On December 10, 2014, the Southern District of New York denied plaintiff’s motion to reconsider a 2006 claim construction ruling and vacate a related summary judgment order. Plaintiff requested the relief following a contrary claim construction ruling in an ex parte reexamination. The court summarized plaintiff’s argument stating “[a]lthough [plaintiff] concedes that its proposed course of action would result in disrupting litigation which has relied, for eight years, on the 2006 Markman ruling, it nevertheless contends that ‘reconsideration would promote judicial economy and efficiency’ because ‘reversal [of the 2006 Markman ruling] is likely.’”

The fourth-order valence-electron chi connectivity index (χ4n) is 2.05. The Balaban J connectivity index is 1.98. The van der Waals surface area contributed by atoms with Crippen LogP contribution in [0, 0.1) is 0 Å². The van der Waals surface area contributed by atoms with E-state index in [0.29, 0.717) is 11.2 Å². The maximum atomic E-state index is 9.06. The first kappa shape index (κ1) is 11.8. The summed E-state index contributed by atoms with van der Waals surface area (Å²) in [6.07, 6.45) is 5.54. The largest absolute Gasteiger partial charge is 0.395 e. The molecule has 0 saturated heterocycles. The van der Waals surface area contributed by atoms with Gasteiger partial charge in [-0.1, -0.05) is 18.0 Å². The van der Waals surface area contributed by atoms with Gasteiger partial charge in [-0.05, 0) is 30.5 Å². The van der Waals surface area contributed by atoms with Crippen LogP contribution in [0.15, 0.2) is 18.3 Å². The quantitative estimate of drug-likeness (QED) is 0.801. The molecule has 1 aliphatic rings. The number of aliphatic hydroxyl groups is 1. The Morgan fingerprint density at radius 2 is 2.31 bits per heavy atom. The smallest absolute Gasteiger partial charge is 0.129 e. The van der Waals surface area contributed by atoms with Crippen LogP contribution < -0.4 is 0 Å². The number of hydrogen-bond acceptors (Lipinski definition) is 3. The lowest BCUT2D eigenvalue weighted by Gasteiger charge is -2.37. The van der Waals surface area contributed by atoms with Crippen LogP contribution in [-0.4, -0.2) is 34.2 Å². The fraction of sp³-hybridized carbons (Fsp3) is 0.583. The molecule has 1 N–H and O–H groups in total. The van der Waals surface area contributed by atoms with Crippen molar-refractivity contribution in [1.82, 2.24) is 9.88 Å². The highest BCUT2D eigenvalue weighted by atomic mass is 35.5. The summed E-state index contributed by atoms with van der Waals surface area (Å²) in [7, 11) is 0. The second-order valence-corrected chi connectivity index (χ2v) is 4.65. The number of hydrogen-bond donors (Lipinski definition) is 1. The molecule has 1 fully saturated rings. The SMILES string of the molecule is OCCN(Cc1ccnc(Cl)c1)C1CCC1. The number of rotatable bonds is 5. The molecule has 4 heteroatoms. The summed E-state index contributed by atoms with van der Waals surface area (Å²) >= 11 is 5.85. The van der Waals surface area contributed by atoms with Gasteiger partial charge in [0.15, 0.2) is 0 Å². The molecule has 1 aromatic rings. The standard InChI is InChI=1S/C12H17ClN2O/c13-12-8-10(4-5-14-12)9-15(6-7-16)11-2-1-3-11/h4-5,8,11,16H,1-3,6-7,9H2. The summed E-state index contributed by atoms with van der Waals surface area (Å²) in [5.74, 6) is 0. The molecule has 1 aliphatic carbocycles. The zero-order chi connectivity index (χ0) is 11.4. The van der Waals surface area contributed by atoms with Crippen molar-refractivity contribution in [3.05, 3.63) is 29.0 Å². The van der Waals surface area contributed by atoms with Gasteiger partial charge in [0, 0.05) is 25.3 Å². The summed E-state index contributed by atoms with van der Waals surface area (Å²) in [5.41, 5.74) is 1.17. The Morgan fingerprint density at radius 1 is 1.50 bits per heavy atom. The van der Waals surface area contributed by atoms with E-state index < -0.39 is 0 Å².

The court disagreed with plaintiff for two reasons. First, Judge Sullivan noted that “put simply, the PTO Ruling is not binding on this court, nor is it binding on the Federal Circuit.” Second, “[plaintiff] has repeatedly sought -- and has been repeatedly denied -- reconsideration of the 2006 Markman ruling based on the contrary construction in [another case involving the same patent]. The fact that the PTO ruling is apparently consistent with [that other case] does not alter the court's conclusion about whether reconsideration is warranted, nor does it undermine the soundness of the 2006 Markman ruling.” In closing, the court held that “other than a generic invocation of judicial economy, [plaintiff] fails to provide any rationale for the court to suddenly be swayed by a contrary construction.”

Enzo Biochem, Inc., et al v. Molecular Probes, 1-03-cv-03816 (S.D.N.Y. December 10, 2014).